Just a short drive from Orlando, Old Town Blvd. in the city of Kissimmee, Florida, once again played host to Hondas2Orlando. Not to be confused with H20i, the VW event in Maryland, H2O has over the last two decades brought out hundreds of memorable Honda builds.
2021 is the event’s 21st annual get-together, making it the longest-running Honda-specific event in the entire Southeast. What began years ago as a CRX-only show transitioned to welcoming all Honda/Acura models around 2010 and, in turn, experienced increased growth from locals.
The day included free goods for early registered vehicles from the likes of Hondata, as well as a raffle that included Honda Vintage Culture gear, Mugen parts gift certificates from King Motorsports, and more. Raffle earnings and donations were then provided to Paul Walker’s Reach Out Worldwide.
You don’t see many first-gen CRX builds at car meets or shows these days, and even less with the very ’80s Straman Coachworks convertible conversion, like this 1985 model.
The unique two-seater was fitted with a B16 and a custom turbo kit, courtesy of LHT Performance, and showed up in the pages of Honda Tuning Magazine about 13 years ago.
Look back at the early days of K-swapping an EF chassis Civic or CRX and realize how far things have come. Packaged neatly in this early ’90s bay is a custom turbo kit, large Skunk2 intake manifold, and appropriate ancillary parts and piping, with room to spare.
This del Sol bay, shared with its fifth-gen Civic sibling, offers both a wider and longer engine compartment compared to its predecessor. The additional space welcomes turbo components or, in this case, leaves plenty of room for an uncluttered intake path and sweeping exhaust manifold design. Downstar billet aluminum hardware, coil-on-plug conversion, and custom AN lines add some modern touches to the classic B-series.
As everyone awaits the arrival of the next version of the Civic Type R, the current model continues to pick up steam. Modified examples have become commonplace at every car meet, show, and track event across the nation and the aftermarket continues to unleash new parts.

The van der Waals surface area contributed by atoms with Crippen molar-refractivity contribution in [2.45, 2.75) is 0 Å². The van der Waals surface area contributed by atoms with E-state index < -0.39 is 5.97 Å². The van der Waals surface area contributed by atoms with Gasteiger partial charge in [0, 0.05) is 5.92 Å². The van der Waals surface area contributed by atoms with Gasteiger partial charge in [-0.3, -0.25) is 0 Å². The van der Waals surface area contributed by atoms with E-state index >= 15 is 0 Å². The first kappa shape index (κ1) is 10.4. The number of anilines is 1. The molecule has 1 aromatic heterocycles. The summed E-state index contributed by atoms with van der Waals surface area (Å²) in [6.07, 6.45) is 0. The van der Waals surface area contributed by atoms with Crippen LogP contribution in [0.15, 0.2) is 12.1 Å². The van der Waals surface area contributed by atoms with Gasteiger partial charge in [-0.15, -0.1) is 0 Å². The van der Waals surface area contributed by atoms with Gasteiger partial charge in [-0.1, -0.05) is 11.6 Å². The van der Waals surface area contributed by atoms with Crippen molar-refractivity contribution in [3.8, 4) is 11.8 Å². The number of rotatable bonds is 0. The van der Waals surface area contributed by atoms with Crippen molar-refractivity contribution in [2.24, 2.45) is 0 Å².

The recent unveiling of the new Integra was met with more backlash than any other Honda in history. And though some seem to have forgotten (or are just experiencing selective memory), a four-door version accompanied all three previous generations. This ITR sedan with Mugen aero bumper is a reminder.
This black DC2 Type R is what most think of when the name Integra is mentioned. Its controversial quad headlight look was a talking point upon its introduction in late 1993, but soon fell by the wayside as the car’s ability to perform overshadowed any styling complaints. In 1997, the U.S. got its first taste of the Type R and the rest is history.
For years Honda enthusiasts have been clamoring for a new version of the S2000. A fan favorite from the very beginning, the legend of the high-revving roadster has only grown and with third and fourth owners now taking hold, the aftermarket continues to support an ever-increasing number of S2K builds.
Before Honda removed the Civic coupe from their line up, most buyers were already reaching for the keys to a sedan, especially with the Si model. The eight-gen Civic Si is a favorite among builders with many opting to convert the front and rear to JDM-spec, like this one. Other than trimming the crash bar, and some very minor wiring for the headlights, the Japanese version’s front is a straight-forward bolt on.
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